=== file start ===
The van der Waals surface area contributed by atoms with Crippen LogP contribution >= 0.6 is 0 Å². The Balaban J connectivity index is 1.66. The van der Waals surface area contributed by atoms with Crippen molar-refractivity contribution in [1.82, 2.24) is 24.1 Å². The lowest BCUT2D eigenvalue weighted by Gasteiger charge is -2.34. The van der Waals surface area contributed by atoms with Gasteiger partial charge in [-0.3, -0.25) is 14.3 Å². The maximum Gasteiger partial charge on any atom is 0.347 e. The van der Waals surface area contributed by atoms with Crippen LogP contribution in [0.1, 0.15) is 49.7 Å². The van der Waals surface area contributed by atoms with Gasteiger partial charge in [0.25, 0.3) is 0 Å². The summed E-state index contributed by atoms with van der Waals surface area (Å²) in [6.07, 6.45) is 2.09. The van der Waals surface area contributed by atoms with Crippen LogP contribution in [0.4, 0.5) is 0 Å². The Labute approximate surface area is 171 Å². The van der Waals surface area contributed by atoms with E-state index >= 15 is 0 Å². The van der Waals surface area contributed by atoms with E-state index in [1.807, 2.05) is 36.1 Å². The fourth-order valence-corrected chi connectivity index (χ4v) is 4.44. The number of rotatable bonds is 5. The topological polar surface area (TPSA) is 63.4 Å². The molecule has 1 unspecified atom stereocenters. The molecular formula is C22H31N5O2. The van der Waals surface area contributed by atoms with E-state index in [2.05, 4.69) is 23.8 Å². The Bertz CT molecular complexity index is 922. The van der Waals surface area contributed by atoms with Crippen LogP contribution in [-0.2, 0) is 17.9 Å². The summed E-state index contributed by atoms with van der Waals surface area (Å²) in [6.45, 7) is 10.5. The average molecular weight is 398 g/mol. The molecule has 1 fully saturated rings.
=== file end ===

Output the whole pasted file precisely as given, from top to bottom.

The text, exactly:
The van der Waals surface area contributed by atoms with Crippen LogP contribution >= 0.6 is 0 Å². The Balaban J connectivity index is 1.66. The van der Waals surface area contributed by atoms with Crippen molar-refractivity contribution in [1.82, 2.24) is 24.1 Å². The lowest BCUT2D eigenvalue weighted by Gasteiger charge is -2.34. The van der Waals surface area contributed by atoms with Gasteiger partial charge in [-0.3, -0.25) is 14.3 Å². The maximum Gasteiger partial charge on any atom is 0.347 e. The van der Waals surface area contributed by atoms with Crippen LogP contribution in [0.1, 0.15) is 49.7 Å². The van der Waals surface area contributed by atoms with Gasteiger partial charge in [0.25, 0.3) is 0 Å². The summed E-state index contributed by atoms with van der Waals surface area (Å²) in [6.07, 6.45) is 2.09. The van der Waals surface area contributed by atoms with Crippen LogP contribution in [0.4, 0.5) is 0 Å². The Labute approximate surface area is 171 Å². The van der Waals surface area contributed by atoms with E-state index >= 15 is 0 Å². The van der Waals surface area contributed by atoms with E-state index in [1.807, 2.05) is 36.1 Å². The fourth-order valence-corrected chi connectivity index (χ4v) is 4.44. The number of rotatable bonds is 5. The topological polar surface area (TPSA) is 63.4 Å². The molecule has 1 unspecified atom stereocenters. The molecular formula is C22H31N5O2. The van der Waals surface area contributed by atoms with E-state index in [2.05, 4.69) is 23.8 Å². The Bertz CT molecular complexity index is 922. The van der Waals surface area contributed by atoms with Crippen LogP contribution in [-0.2, 0) is 17.9 Å². The summed E-state index contributed by atoms with van der Waals surface area (Å²) in [6.45, 7) is 10.5. The average molecular weight is 398 g/mol. The molecule has 1 fully saturated rings.